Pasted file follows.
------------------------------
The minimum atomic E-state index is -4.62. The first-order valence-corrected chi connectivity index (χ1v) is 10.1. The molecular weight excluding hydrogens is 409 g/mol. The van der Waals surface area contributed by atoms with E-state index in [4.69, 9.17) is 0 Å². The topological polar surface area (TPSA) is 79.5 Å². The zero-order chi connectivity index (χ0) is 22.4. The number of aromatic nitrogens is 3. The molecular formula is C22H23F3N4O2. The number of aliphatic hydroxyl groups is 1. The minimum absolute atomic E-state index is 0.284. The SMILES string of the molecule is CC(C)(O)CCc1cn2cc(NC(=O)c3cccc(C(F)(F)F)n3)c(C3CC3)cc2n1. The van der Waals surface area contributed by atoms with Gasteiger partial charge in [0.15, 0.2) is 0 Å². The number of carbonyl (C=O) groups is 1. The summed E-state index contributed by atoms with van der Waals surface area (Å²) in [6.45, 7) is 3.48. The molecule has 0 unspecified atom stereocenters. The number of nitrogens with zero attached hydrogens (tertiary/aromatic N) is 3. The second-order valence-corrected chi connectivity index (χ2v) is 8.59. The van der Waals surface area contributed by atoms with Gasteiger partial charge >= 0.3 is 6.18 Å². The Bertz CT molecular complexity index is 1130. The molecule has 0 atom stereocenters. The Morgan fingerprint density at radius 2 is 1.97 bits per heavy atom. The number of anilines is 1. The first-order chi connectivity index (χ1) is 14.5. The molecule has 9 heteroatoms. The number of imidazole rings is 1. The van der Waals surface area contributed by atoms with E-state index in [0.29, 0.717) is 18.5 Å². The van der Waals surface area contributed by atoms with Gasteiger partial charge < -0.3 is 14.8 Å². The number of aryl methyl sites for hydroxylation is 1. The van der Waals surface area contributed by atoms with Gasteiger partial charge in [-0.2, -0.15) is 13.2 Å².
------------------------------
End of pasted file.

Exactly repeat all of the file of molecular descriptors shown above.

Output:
The minimum atomic E-state index is -4.62. The first-order valence-corrected chi connectivity index (χ1v) is 10.1. The molecular weight excluding hydrogens is 409 g/mol. The van der Waals surface area contributed by atoms with E-state index in [4.69, 9.17) is 0 Å². The topological polar surface area (TPSA) is 79.5 Å². The zero-order chi connectivity index (χ0) is 22.4. The number of aromatic nitrogens is 3. The molecular formula is C22H23F3N4O2. The number of aliphatic hydroxyl groups is 1. The minimum absolute atomic E-state index is 0.284. The SMILES string of the molecule is CC(C)(O)CCc1cn2cc(NC(=O)c3cccc(C(F)(F)F)n3)c(C3CC3)cc2n1. The van der Waals surface area contributed by atoms with Gasteiger partial charge in [0.15, 0.2) is 0 Å². The number of carbonyl (C=O) groups is 1. The summed E-state index contributed by atoms with van der Waals surface area (Å²) in [6.45, 7) is 3.48. The molecule has 0 unspecified atom stereocenters. The number of nitrogens with zero attached hydrogens (tertiary/aromatic N) is 3. The second-order valence-corrected chi connectivity index (χ2v) is 8.59. The van der Waals surface area contributed by atoms with Gasteiger partial charge >= 0.3 is 6.18 Å². The Bertz CT molecular complexity index is 1130. The molecule has 0 atom stereocenters. The Morgan fingerprint density at radius 2 is 1.97 bits per heavy atom. The number of anilines is 1. The first-order chi connectivity index (χ1) is 14.5. The molecule has 9 heteroatoms. The number of imidazole rings is 1. The van der Waals surface area contributed by atoms with E-state index in [0.29, 0.717) is 18.5 Å². The van der Waals surface area contributed by atoms with Gasteiger partial charge < -0.3 is 14.8 Å². The number of aryl methyl sites for hydroxylation is 1. The van der Waals surface area contributed by atoms with Gasteiger partial charge in [-0.2, -0.15) is 13.2 Å².